This was evident in so many ways – because in Japan you can see a lot of weird things, but my son asked me about them in a respectful way, not critical at all – but my most significant moment was actually in a museum theatre waiting for a train documentary to start. A Japanese boy about the same age as my son came up and sat next to us and kept saying the same thing in Japanese, asking when the movie would start.

This kid annoyed me long before my son got annoyed. In fact, he never really got annoyed. He answered him in English at first, told him he can’t speak Japanese, got me to translate and then answered him in Japanese, and then they started checking out each other’s watches even though this kid was still asking the same question. His grandfather came to fetch him eventually, but I was so impressed with my son’s inclination to interact with this boy for so long.

Seven-year-olds can walk ALL DAY LONG

Oh my goodness, this is the best part about my son being a bit older. It didn’t matter what I threw at him, he could just keep going and going. Some of our days in Osaka including so much walking to and from train stations and out to sightseeing spots and to restaurants. He has a step tracker and even days he reached 20,000 steps didn’t tire him out. He got further up the many steps through the bright orange torii at Fushimi Inari than most of the adults, on a cold and rainy day. He was awesome.

My son walking at Fushimi Inari shrine in Kyoto

My son walking (forever) at Fushimi Inari shrine in Kyoto

Walking a lot, I have always thought, is one of the best ways to really know a place well. I remember a trip to Paris where I walked between basically all the main attractions just to see what Paris was really like above ground rather than being in a train, and it was incredible. Japan is even better because there is something curious around every corner.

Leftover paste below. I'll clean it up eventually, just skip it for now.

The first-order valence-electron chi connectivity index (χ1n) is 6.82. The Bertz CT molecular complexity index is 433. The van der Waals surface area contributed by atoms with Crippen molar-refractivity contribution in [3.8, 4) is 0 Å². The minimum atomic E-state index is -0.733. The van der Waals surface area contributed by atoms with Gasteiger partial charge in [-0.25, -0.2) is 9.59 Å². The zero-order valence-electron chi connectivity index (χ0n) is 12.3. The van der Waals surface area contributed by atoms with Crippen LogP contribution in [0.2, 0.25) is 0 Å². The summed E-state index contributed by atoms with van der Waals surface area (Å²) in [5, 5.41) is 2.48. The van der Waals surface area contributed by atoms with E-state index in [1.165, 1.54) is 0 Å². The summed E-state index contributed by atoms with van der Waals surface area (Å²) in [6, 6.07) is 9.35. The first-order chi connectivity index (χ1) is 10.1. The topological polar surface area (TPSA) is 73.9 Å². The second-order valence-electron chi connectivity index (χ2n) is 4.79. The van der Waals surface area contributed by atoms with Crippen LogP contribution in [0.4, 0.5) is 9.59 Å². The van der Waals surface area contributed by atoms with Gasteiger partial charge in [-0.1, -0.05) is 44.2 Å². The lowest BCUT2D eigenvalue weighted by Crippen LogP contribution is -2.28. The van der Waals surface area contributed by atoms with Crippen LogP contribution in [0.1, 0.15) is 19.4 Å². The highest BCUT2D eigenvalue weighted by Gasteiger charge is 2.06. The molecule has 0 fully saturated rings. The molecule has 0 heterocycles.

Travelling helps encourage the deep interests kids have

My son has long had a very deep love for Lego; I actually love helping him indulge that love! He makes amazing creations with it and he was amazed and inspired by the huge Lego sculptures they have at Legoland Japan.

Like many boys he also has rather a thing for trains; that meant it was a super-exciting day when he got to ride on his first shinkansen or bullet train, and when we also got to visit an enormous railway museum that day it was heavenly.

Travelling helps kids be brave about trying new things

My son outdid himself in the trying new things stakes while we were in Japan. For example: we had an awesome lunch from a restaurant with a view to Himeji Castle, with a gorgeous friend of mine from when I lived in Japan. It was one of those meals with numerous small dishes that seem to keep on coming. I freely admit that some of them I could totally not identify – and yet he sat there – using his chopsticks of course – and trying nearly everything that was put in front of him.

Being brave about meeting the Nara deer in Japan

Being brave about meeting the (head-butting, biting, shoving, but sacred) deer in Nara, Japan

There’s also something about being in a faraway strange place that seems to help my sometimes-nervous kid be totally brave about exploring the unknown. My son doesn’t love heights (okay, he hates them) but in the cause of seeing something he really wanted to – like getting to the top of Himeji Castle – he will grit his teeth and keep climbing.